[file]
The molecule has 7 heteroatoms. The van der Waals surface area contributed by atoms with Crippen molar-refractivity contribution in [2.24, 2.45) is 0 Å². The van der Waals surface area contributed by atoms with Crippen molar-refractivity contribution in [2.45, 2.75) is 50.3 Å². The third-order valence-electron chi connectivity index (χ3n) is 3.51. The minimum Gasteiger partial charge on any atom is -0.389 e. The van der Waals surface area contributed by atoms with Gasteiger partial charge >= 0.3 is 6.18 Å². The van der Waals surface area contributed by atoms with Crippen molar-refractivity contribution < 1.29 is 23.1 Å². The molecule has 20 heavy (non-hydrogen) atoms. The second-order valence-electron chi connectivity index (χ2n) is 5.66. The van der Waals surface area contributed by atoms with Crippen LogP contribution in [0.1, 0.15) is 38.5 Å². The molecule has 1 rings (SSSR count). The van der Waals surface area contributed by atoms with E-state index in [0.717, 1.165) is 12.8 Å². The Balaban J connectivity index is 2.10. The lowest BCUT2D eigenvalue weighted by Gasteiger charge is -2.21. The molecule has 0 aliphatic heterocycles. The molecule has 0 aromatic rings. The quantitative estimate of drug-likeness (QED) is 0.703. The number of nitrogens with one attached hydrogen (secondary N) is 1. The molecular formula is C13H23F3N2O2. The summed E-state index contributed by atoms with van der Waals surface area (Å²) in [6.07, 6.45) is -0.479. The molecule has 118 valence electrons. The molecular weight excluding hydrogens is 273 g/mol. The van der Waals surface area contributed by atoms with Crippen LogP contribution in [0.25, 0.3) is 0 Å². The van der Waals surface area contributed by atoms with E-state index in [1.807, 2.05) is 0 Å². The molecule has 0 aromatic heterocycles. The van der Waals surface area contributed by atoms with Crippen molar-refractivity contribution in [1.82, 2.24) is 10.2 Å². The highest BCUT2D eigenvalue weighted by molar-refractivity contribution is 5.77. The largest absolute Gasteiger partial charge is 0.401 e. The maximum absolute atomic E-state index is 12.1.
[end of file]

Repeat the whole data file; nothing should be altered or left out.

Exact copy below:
The molecule has 7 heteroatoms. The van der Waals surface area contributed by atoms with Crippen molar-refractivity contribution in [2.24, 2.45) is 0 Å². The van der Waals surface area contributed by atoms with Crippen molar-refractivity contribution in [2.45, 2.75) is 50.3 Å². The third-order valence-electron chi connectivity index (χ3n) is 3.51. The minimum Gasteiger partial charge on any atom is -0.389 e. The van der Waals surface area contributed by atoms with Gasteiger partial charge >= 0.3 is 6.18 Å². The van der Waals surface area contributed by atoms with Crippen molar-refractivity contribution < 1.29 is 23.1 Å². The molecule has 20 heavy (non-hydrogen) atoms. The second-order valence-electron chi connectivity index (χ2n) is 5.66. The van der Waals surface area contributed by atoms with Crippen LogP contribution in [0.1, 0.15) is 38.5 Å². The molecule has 1 rings (SSSR count). The van der Waals surface area contributed by atoms with E-state index in [0.717, 1.165) is 12.8 Å². The Balaban J connectivity index is 2.10. The lowest BCUT2D eigenvalue weighted by Gasteiger charge is -2.21. The molecule has 0 aliphatic heterocycles. The molecule has 0 aromatic rings. The quantitative estimate of drug-likeness (QED) is 0.703. The number of nitrogens with one attached hydrogen (secondary N) is 1. The molecular formula is C13H23F3N2O2. The summed E-state index contributed by atoms with van der Waals surface area (Å²) in [6.07, 6.45) is -0.479. The molecule has 118 valence electrons. The molecular weight excluding hydrogens is 273 g/mol. The van der Waals surface area contributed by atoms with Crippen LogP contribution in [0.25, 0.3) is 0 Å². The van der Waals surface area contributed by atoms with E-state index in [1.807, 2.05) is 0 Å². The molecule has 0 aromatic heterocycles. The van der Waals surface area contributed by atoms with Crippen molar-refractivity contribution in [1.82, 2.24) is 10.2 Å². The highest BCUT2D eigenvalue weighted by molar-refractivity contribution is 5.77. The largest absolute Gasteiger partial charge is 0.401 e. The maximum absolute atomic E-state index is 12.1.